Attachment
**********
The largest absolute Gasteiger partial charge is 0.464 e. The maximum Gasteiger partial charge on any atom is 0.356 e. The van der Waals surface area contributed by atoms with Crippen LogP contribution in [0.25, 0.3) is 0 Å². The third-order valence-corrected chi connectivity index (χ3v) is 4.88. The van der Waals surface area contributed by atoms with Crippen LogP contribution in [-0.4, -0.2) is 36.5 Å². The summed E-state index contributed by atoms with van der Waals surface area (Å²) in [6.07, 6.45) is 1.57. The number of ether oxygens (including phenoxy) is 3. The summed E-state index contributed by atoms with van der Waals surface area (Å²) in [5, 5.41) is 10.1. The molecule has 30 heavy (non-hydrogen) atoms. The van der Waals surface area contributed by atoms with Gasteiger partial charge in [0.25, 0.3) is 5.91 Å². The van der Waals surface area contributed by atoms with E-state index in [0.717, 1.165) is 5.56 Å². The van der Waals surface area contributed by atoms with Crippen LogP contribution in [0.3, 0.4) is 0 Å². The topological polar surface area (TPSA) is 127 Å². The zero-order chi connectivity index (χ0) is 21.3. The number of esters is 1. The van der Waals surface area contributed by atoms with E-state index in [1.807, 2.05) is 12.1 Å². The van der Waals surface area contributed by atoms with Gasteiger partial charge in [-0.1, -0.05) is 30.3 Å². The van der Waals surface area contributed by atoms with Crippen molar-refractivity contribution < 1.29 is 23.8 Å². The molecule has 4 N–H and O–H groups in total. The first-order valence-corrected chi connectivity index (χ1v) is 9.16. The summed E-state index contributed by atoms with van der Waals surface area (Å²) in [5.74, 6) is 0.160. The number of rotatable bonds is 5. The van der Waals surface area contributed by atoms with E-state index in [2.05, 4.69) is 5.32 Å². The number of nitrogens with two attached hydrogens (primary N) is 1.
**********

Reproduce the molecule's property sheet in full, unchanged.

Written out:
The largest absolute Gasteiger partial charge is 0.464 e. The maximum Gasteiger partial charge on any atom is 0.356 e. The van der Waals surface area contributed by atoms with Crippen LogP contribution in [0.25, 0.3) is 0 Å². The third-order valence-corrected chi connectivity index (χ3v) is 4.88. The van der Waals surface area contributed by atoms with Crippen LogP contribution in [-0.4, -0.2) is 36.5 Å². The summed E-state index contributed by atoms with van der Waals surface area (Å²) in [6.07, 6.45) is 1.57. The number of ether oxygens (including phenoxy) is 3. The summed E-state index contributed by atoms with van der Waals surface area (Å²) in [5, 5.41) is 10.1. The molecule has 30 heavy (non-hydrogen) atoms. The van der Waals surface area contributed by atoms with Gasteiger partial charge in [0.25, 0.3) is 5.91 Å². The van der Waals surface area contributed by atoms with E-state index in [0.717, 1.165) is 5.56 Å². The van der Waals surface area contributed by atoms with Crippen LogP contribution in [0.3, 0.4) is 0 Å². The topological polar surface area (TPSA) is 127 Å². The zero-order chi connectivity index (χ0) is 21.3. The number of esters is 1. The van der Waals surface area contributed by atoms with E-state index in [1.807, 2.05) is 12.1 Å². The van der Waals surface area contributed by atoms with Gasteiger partial charge in [-0.1, -0.05) is 30.3 Å². The van der Waals surface area contributed by atoms with Crippen molar-refractivity contribution < 1.29 is 23.8 Å². The molecule has 4 N–H and O–H groups in total. The first-order valence-corrected chi connectivity index (χ1v) is 9.16. The summed E-state index contributed by atoms with van der Waals surface area (Å²) in [5.74, 6) is 0.160. The number of rotatable bonds is 5. The van der Waals surface area contributed by atoms with E-state index in [2.05, 4.69) is 5.32 Å². The number of nitrogens with two attached hydrogens (primary N) is 1.